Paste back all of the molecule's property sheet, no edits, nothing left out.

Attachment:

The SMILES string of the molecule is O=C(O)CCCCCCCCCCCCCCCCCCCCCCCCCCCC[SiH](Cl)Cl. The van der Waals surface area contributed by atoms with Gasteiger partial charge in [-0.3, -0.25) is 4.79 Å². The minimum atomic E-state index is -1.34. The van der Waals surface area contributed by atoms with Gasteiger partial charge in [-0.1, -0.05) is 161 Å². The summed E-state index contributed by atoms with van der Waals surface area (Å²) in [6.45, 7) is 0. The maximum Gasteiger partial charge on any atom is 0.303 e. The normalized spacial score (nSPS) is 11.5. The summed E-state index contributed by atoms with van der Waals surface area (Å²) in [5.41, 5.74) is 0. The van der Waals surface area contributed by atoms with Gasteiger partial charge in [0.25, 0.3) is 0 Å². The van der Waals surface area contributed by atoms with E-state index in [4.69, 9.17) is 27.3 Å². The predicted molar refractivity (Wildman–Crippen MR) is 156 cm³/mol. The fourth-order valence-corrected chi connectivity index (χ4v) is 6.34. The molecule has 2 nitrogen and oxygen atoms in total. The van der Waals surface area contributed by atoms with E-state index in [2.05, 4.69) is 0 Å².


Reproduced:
The SMILES string of the molecule is O=C(O)CCCCCCCCCCCCCCCCCCCCCCCCCCCC[SiH](Cl)Cl. The van der Waals surface area contributed by atoms with Gasteiger partial charge in [-0.3, -0.25) is 4.79 Å². The minimum atomic E-state index is -1.34. The van der Waals surface area contributed by atoms with Gasteiger partial charge in [-0.1, -0.05) is 161 Å². The summed E-state index contributed by atoms with van der Waals surface area (Å²) in [6.45, 7) is 0. The maximum Gasteiger partial charge on any atom is 0.303 e. The normalized spacial score (nSPS) is 11.5. The summed E-state index contributed by atoms with van der Waals surface area (Å²) in [5.41, 5.74) is 0. The van der Waals surface area contributed by atoms with Gasteiger partial charge in [0.25, 0.3) is 0 Å². The van der Waals surface area contributed by atoms with E-state index in [4.69, 9.17) is 27.3 Å². The predicted molar refractivity (Wildman–Crippen MR) is 156 cm³/mol. The fourth-order valence-corrected chi connectivity index (χ4v) is 6.34. The molecule has 2 nitrogen and oxygen atoms in total. The van der Waals surface area contributed by atoms with E-state index in [2.05, 4.69) is 0 Å².